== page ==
The Age: The true cost of Metro skipping stations. September 16, 2014, Adam Carey, Transport Reporter for The Age
I wanted to write today about the Napthine government’s terrific move to turn a rundown railway station in Brunswick into a place the community will be proud of.
But the train skipped my station as I was headed there this morning and I missed the Public Transport Minister’s announcement.
It was 7.50am – the middle of the morning rush – when I and about 80 other people on the platform were told the next train had just been rescheduled to become an express service and would not be stopping for us.
Trains run every 20 minutes on the poorly serviced Upfield line so there was a stampede for the gates as scores of commuters sought other means to get to work.
I noticed little discernible anger in the crowd, just resignation that this is what catching the train to work means in 2014 – taking the risk that you’ll be left stranded on a platform as Metro pursues its greater goal of pushing up its punctuality performance stats.
Those stats make impressive reading and Transport Minister Terry Mulder takes every opportunity to remind the public how much more reliable the trains are today than they were when Labor was in charge.
Metro has not missed its monthly on-time target of 88 per cent in more than two years now. The Frankston line used to be about as reliable as hitch-hiking but more than nine in 10 services ran on time last month. Four years ago it was less than seven in 10, the government trumpeted in a release earlier this month.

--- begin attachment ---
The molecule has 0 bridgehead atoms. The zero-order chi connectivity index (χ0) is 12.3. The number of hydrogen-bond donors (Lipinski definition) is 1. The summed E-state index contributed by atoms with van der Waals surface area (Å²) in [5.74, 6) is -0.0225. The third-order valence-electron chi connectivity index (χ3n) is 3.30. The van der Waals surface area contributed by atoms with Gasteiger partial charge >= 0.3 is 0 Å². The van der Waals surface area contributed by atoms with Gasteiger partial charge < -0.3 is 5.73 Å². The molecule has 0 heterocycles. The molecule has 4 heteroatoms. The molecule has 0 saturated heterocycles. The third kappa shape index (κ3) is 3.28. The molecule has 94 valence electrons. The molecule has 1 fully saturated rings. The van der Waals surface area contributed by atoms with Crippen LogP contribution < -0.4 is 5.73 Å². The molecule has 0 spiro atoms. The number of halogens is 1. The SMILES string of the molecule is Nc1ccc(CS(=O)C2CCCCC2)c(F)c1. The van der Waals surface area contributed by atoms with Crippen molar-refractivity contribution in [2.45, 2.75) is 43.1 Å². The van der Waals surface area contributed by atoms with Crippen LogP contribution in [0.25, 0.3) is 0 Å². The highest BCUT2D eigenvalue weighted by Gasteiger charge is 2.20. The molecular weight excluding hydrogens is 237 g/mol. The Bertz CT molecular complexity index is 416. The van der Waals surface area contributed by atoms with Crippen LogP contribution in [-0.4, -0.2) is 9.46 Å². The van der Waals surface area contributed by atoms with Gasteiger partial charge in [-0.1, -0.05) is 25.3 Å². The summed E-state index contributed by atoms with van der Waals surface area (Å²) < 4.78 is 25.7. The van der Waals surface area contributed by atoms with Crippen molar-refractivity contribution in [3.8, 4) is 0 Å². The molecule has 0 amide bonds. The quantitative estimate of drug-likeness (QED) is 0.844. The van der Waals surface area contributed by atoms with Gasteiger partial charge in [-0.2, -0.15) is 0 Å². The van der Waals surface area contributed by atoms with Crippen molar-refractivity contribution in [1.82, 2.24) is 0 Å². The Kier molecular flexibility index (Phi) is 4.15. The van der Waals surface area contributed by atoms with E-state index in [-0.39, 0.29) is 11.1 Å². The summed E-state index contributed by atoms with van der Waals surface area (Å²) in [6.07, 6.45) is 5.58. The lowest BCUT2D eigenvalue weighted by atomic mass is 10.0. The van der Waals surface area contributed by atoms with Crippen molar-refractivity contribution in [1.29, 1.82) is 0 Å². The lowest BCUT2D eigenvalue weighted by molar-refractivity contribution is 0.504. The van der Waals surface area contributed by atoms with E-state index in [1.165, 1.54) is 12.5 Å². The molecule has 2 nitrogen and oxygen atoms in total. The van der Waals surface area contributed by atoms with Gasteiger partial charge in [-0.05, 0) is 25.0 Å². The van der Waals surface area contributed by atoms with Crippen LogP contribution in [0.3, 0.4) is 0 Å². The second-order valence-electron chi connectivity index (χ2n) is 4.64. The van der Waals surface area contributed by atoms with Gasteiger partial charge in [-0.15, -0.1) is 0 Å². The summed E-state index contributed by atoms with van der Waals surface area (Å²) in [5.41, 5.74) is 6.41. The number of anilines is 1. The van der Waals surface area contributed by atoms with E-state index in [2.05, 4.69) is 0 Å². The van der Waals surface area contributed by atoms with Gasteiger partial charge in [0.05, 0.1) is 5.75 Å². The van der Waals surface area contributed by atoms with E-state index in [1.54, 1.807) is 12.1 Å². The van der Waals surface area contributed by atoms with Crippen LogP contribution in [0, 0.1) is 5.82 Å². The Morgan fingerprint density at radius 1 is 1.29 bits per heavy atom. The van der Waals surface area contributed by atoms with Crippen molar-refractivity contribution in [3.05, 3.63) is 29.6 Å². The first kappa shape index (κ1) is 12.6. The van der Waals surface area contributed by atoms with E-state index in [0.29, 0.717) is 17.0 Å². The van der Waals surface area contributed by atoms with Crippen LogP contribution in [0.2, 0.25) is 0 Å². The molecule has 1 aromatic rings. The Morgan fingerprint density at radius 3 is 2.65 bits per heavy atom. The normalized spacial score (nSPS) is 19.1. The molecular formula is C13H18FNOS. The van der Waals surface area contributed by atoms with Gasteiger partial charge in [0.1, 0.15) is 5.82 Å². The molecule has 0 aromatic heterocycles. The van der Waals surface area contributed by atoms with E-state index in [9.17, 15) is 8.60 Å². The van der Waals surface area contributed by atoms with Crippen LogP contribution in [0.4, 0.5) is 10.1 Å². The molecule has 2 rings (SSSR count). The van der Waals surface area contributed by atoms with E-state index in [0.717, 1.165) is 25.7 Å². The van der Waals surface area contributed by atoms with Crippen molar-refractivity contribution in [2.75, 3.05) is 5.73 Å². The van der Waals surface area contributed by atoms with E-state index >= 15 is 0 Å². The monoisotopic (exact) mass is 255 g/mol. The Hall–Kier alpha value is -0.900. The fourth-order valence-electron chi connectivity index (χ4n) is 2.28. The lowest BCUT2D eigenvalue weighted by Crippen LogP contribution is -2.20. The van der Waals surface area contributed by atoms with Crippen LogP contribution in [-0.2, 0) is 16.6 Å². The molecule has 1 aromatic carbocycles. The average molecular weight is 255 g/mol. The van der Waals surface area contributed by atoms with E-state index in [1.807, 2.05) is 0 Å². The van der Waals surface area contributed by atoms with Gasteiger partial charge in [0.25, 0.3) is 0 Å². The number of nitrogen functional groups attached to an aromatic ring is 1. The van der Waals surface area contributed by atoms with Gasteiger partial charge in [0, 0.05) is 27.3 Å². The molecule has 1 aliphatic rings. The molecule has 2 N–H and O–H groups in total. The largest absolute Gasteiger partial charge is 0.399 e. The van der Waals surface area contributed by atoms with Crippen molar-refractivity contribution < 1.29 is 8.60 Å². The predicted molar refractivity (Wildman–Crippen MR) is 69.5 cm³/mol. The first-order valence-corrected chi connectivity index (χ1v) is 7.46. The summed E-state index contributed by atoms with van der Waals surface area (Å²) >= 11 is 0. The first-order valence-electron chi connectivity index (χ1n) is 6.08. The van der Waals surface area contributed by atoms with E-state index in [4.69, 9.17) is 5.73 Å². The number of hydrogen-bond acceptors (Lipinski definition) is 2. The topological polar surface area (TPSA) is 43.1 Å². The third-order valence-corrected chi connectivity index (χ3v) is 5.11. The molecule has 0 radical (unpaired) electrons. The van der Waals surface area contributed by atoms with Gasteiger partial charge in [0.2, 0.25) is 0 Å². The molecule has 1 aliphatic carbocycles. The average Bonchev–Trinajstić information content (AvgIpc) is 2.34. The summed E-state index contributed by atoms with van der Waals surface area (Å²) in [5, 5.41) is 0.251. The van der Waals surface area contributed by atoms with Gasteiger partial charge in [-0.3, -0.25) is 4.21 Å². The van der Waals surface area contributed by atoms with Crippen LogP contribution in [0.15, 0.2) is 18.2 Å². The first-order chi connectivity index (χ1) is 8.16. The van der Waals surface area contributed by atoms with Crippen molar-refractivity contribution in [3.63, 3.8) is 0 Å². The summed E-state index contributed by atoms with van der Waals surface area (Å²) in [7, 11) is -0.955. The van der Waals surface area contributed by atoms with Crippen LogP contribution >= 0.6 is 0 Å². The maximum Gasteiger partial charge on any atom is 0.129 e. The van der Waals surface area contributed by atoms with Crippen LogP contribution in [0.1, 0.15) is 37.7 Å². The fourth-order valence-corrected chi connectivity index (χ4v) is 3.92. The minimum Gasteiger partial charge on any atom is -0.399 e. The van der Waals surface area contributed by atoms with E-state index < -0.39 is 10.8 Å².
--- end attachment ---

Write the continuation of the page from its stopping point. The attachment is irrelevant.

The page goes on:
But the story didn’t get much traction, not because people don’t care about whether the trains run on time but because Metro’s practice of skipping stations – which is now an embedded method for sticking to the timetable – has created widespread cynicism about how its performance got so good.
Metro can do this with impunity because Mr Mulder has said said it is permissible in the interests of better overall punctuality.
It’s an extraordinary capitulation by the Transport Minister, no matter how infrequently Metro is guilty of station skipping.
Someone alongside me on the platform this morning might have missed a job interview or a crucial business appointment. Another might choose to drive tomorrow, adding to the congestion that we’re often told threatens to bring Melbourne to a halt.
New analysis by the OECD’s International Transport Forum suggests inconsistent travel times are just as economically costly as congestion.
“Research shows that the cost of unreliable travel may rival that of congestion, a topic on which transport policy has traditionally focused,” the forum’s senior economist Jari Kauppila said this week.
In other words, give commuters certainty about how long their journey will take and they will be much more likely to pay to use the service.
It’s a lesson the next transport minister should heed, even if the current one won’t.